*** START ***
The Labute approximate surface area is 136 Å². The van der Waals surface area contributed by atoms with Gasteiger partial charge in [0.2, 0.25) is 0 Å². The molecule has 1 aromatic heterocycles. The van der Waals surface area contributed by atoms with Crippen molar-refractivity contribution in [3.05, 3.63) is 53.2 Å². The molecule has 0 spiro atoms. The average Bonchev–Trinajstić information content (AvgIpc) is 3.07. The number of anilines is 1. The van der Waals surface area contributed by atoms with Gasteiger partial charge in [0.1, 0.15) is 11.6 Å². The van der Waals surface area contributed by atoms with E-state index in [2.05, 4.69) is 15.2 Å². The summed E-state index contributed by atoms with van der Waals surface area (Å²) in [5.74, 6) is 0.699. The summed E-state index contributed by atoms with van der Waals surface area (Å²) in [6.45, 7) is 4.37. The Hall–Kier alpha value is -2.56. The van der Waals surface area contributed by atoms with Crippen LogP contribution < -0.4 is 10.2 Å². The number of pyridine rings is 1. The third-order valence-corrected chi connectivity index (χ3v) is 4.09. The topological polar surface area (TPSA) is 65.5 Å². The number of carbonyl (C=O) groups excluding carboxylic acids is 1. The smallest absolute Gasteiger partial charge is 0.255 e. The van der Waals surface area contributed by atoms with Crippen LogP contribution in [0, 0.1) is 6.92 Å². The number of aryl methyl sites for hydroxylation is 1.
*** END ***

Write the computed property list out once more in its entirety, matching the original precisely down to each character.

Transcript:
The Labute approximate surface area is 136 Å². The van der Waals surface area contributed by atoms with Gasteiger partial charge in [0.2, 0.25) is 0 Å². The molecule has 1 aromatic heterocycles. The van der Waals surface area contributed by atoms with Crippen molar-refractivity contribution in [3.05, 3.63) is 53.2 Å². The molecule has 0 spiro atoms. The average Bonchev–Trinajstić information content (AvgIpc) is 3.07. The number of anilines is 1. The van der Waals surface area contributed by atoms with Gasteiger partial charge in [0.1, 0.15) is 11.6 Å². The van der Waals surface area contributed by atoms with E-state index in [2.05, 4.69) is 15.2 Å². The summed E-state index contributed by atoms with van der Waals surface area (Å²) in [5.74, 6) is 0.699. The summed E-state index contributed by atoms with van der Waals surface area (Å²) in [6.45, 7) is 4.37. The Hall–Kier alpha value is -2.56. The van der Waals surface area contributed by atoms with Crippen LogP contribution < -0.4 is 10.2 Å². The number of pyridine rings is 1. The third-order valence-corrected chi connectivity index (χ3v) is 4.09. The topological polar surface area (TPSA) is 65.5 Å². The number of carbonyl (C=O) groups excluding carboxylic acids is 1. The smallest absolute Gasteiger partial charge is 0.255 e. The van der Waals surface area contributed by atoms with Crippen LogP contribution in [0, 0.1) is 6.92 Å². The number of aryl methyl sites for hydroxylation is 1.